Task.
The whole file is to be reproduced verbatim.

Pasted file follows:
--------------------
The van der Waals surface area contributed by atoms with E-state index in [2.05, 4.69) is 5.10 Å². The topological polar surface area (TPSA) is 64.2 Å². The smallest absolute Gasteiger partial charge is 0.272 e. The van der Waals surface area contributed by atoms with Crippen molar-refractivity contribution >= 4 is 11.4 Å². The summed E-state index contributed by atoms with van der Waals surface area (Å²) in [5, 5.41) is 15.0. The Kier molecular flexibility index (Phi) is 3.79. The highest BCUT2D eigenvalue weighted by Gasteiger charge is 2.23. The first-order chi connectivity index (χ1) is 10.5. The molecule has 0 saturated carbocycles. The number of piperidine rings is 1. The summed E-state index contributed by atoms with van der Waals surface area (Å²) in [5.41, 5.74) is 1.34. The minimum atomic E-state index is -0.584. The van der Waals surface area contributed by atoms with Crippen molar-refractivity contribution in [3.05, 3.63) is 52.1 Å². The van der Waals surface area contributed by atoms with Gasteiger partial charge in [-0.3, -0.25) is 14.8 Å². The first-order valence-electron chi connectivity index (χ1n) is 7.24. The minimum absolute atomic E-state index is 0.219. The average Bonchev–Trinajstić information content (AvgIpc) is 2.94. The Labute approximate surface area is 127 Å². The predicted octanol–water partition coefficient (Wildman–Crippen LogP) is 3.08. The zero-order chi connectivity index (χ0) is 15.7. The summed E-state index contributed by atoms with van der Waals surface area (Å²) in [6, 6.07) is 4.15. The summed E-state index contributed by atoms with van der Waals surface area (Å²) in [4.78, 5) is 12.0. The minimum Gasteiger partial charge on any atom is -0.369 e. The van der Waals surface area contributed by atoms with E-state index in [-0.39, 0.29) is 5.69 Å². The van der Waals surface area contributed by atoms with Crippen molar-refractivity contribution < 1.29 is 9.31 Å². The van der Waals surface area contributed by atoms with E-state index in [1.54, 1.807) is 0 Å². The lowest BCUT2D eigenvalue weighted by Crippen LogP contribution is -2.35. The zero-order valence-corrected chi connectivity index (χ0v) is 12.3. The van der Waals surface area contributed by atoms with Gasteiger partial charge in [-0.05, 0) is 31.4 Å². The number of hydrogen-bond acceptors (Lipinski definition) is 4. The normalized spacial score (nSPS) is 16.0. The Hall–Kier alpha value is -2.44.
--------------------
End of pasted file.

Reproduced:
The van der Waals surface area contributed by atoms with E-state index in [2.05, 4.69) is 5.10 Å². The topological polar surface area (TPSA) is 64.2 Å². The smallest absolute Gasteiger partial charge is 0.272 e. The van der Waals surface area contributed by atoms with Crippen molar-refractivity contribution >= 4 is 11.4 Å². The summed E-state index contributed by atoms with van der Waals surface area (Å²) in [5, 5.41) is 15.0. The Kier molecular flexibility index (Phi) is 3.79. The highest BCUT2D eigenvalue weighted by Gasteiger charge is 2.23. The first-order chi connectivity index (χ1) is 10.5. The molecule has 0 saturated carbocycles. The number of piperidine rings is 1. The summed E-state index contributed by atoms with van der Waals surface area (Å²) in [5.41, 5.74) is 1.34. The minimum atomic E-state index is -0.584. The van der Waals surface area contributed by atoms with Crippen molar-refractivity contribution in [3.05, 3.63) is 52.1 Å². The van der Waals surface area contributed by atoms with Gasteiger partial charge in [-0.3, -0.25) is 14.8 Å². The first-order valence-electron chi connectivity index (χ1n) is 7.24. The minimum absolute atomic E-state index is 0.219. The average Bonchev–Trinajstić information content (AvgIpc) is 2.94. The Labute approximate surface area is 127 Å². The predicted octanol–water partition coefficient (Wildman–Crippen LogP) is 3.08. The zero-order chi connectivity index (χ0) is 15.7. The summed E-state index contributed by atoms with van der Waals surface area (Å²) in [6, 6.07) is 4.15. The summed E-state index contributed by atoms with van der Waals surface area (Å²) in [4.78, 5) is 12.0. The minimum Gasteiger partial charge on any atom is -0.369 e. The van der Waals surface area contributed by atoms with E-state index in [-0.39, 0.29) is 5.69 Å². The van der Waals surface area contributed by atoms with Crippen molar-refractivity contribution < 1.29 is 9.31 Å². The van der Waals surface area contributed by atoms with E-state index in [1.54, 1.807) is 0 Å². The lowest BCUT2D eigenvalue weighted by Crippen LogP contribution is -2.35. The zero-order valence-corrected chi connectivity index (χ0v) is 12.3. The van der Waals surface area contributed by atoms with Gasteiger partial charge in [-0.05, 0) is 31.4 Å². The number of hydrogen-bond acceptors (Lipinski definition) is 4. The normalized spacial score (nSPS) is 16.0. The Hall–Kier alpha value is -2.44.